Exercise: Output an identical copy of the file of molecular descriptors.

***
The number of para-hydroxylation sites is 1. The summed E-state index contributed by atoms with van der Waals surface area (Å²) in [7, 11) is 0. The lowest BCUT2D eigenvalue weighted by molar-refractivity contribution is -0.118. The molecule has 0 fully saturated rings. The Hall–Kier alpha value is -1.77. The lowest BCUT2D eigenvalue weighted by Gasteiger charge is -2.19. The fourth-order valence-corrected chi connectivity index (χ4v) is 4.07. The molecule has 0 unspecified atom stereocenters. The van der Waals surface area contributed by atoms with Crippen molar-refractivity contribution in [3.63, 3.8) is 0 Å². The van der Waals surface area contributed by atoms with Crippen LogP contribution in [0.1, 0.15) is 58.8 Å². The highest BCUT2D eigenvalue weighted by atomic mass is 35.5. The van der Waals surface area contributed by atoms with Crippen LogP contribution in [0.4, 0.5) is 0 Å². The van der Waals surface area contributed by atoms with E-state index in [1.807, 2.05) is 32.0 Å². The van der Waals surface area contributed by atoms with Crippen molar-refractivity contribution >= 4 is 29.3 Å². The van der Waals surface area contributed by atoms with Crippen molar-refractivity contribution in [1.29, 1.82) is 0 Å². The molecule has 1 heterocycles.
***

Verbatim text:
The number of para-hydroxylation sites is 1. The summed E-state index contributed by atoms with van der Waals surface area (Å²) in [7, 11) is 0. The lowest BCUT2D eigenvalue weighted by molar-refractivity contribution is -0.118. The molecule has 0 fully saturated rings. The Hall–Kier alpha value is -1.77. The lowest BCUT2D eigenvalue weighted by Gasteiger charge is -2.19. The fourth-order valence-corrected chi connectivity index (χ4v) is 4.07. The molecule has 0 unspecified atom stereocenters. The van der Waals surface area contributed by atoms with Crippen molar-refractivity contribution in [3.63, 3.8) is 0 Å². The van der Waals surface area contributed by atoms with Crippen LogP contribution in [0.1, 0.15) is 58.8 Å². The highest BCUT2D eigenvalue weighted by atomic mass is 35.5. The van der Waals surface area contributed by atoms with Crippen LogP contribution in [0.4, 0.5) is 0 Å². The van der Waals surface area contributed by atoms with E-state index in [1.807, 2.05) is 32.0 Å². The van der Waals surface area contributed by atoms with Crippen molar-refractivity contribution >= 4 is 29.3 Å². The van der Waals surface area contributed by atoms with Crippen molar-refractivity contribution in [1.29, 1.82) is 0 Å². The molecule has 1 heterocycles.